Image: Hebi65 | Pixabay
Being a Miami landlord could be an interesting endeavor. You may have heard the horror stories prior to deciding to become a landlord. It’s true that in some instances, despite ones best efforts, there are issues between Miami landlords and their tenants. But the majority of problems could be mitigated through education, experience, empathy and open communication. To avoid potential issues and even legal trouble, never make any of the following statements:
“Take my word for it.”
In residential real estate, it’s been said to “not wait to get it in writing, but instead give it in writing.” When meeting with potential tenants there will inevitably be some verbal agreements made. As a Miami landlord, you’ll always want to incorporate any verbal agreements into the lease. Not only will it help ensure there are no misunderstandings between you and the tenant, a signed agreement is much easier to refer to and much more difficult to dispute if mediation is ever required.
To your real estate agent: “Don’t rent my home to [enter any discriminatory statement here].”
Florida Statutes make it unlawful to refuse to rent to any person because of race, color, national origin, sex, handicap, familial status or religion. Simply put, it’s wrong, illegal and if you’re working with a real estate professional such as a property manager, he or she will probably ignore your request, or decline to work with you.
Image: Time2org | Pixabay
“You can’t go in there yet.”
It makes sense! You can decrease the vacancy time by showing the unit ahead of making it show-worthy. It may not be ready yet but people can probably see through the dirty kitchen and tacky 70’s wall paper, right? Sometimes this does work out, but it’s the exception not the rule. Chances are the cluttered room you couldn’t show them or the 15 year old carpet you haven’t replaced yet will leave a lasting impression leading to a longer vacancy time and less qualified interested tenants.
“My last tenant never complained about that.”
This may be true but just because your previous tenant avoided stepping on the loose floor board in the upstairs hallway has no bearing on how your new tenant feels especially if it creates a safety hazard. You may have thoroughly checked everything, but it’s hard to duplicate living in the home. And it often takes a few days after a tenant moves in to discover something isn’t working correctly. Plan for this possibility and even consider adding a clause to the lease stating that the tenant is responsible for notifying the landlord of any defects within 14 days of moving in.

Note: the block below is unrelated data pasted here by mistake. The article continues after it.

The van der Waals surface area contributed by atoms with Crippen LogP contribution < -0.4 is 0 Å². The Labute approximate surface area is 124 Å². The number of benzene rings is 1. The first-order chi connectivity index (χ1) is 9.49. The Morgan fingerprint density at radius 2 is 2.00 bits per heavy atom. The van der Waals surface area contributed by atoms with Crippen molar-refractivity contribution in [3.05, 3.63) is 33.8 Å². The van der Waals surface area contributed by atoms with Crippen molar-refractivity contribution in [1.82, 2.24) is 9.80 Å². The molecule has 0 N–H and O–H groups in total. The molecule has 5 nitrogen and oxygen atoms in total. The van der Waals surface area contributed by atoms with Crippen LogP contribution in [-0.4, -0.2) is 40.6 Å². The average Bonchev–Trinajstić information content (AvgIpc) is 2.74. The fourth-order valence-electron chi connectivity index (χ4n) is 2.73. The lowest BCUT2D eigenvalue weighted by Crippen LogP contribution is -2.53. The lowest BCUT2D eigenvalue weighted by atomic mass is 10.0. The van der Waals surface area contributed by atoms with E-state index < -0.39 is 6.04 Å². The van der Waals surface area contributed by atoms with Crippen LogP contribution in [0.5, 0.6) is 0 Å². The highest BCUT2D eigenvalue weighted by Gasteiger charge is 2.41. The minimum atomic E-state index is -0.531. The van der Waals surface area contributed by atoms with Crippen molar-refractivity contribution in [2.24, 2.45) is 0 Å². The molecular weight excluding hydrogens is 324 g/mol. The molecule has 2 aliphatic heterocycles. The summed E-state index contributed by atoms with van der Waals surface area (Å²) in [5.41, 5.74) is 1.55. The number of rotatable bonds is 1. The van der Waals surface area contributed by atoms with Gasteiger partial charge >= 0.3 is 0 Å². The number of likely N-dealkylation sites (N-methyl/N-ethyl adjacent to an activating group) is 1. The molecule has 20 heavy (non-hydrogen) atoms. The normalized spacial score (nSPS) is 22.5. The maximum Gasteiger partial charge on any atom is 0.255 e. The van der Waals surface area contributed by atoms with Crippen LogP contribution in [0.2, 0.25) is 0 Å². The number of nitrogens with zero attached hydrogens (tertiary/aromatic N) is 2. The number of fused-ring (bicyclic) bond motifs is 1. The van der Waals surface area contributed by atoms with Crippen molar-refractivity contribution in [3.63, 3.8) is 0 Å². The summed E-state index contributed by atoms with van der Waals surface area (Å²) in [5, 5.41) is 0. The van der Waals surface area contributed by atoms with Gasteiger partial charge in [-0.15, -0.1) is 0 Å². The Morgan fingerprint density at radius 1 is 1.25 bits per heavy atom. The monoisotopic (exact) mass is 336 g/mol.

Image: Jarmoluk | Pixabay
“Yes, you can use your security deposit for the last month’s rent.”
A tenant who’s planning on moving out may ask, but you already did your research and know that it’s not in your best interest. The security deposit belongs to the tenant, this is true. Therefore it’s the landlords’ responsibility to maintain those funds in escrow. In Florida a landlord can even keep any interest accrued as long as it is mutually agreed upon (in writing please). But allowing a tenant to use up those funds prior to moving out and the final inspection, defeats the purpose of the security deposit. If there are any damages the Miami landlord would lose the ability to place a claim on the security deposit. Pay close attention to laws regarding security deposits. They should be followed to the letter to avoid any issues.
Tenants and even landlords sometimes rationalize what should happen based on past experience, what they feel is right, or based on their own priorities. I would encourage every Miami landlord to read their states’ landlord/tenant laws, create policies based on those laws and remain fair and consistent throughout the entire tenancy.
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We are pledged to the letter and spirit of U.S. policy for the achievement of equal housing opportunity throughout the Nation. See Equal Housing Opportunity Statement for more information.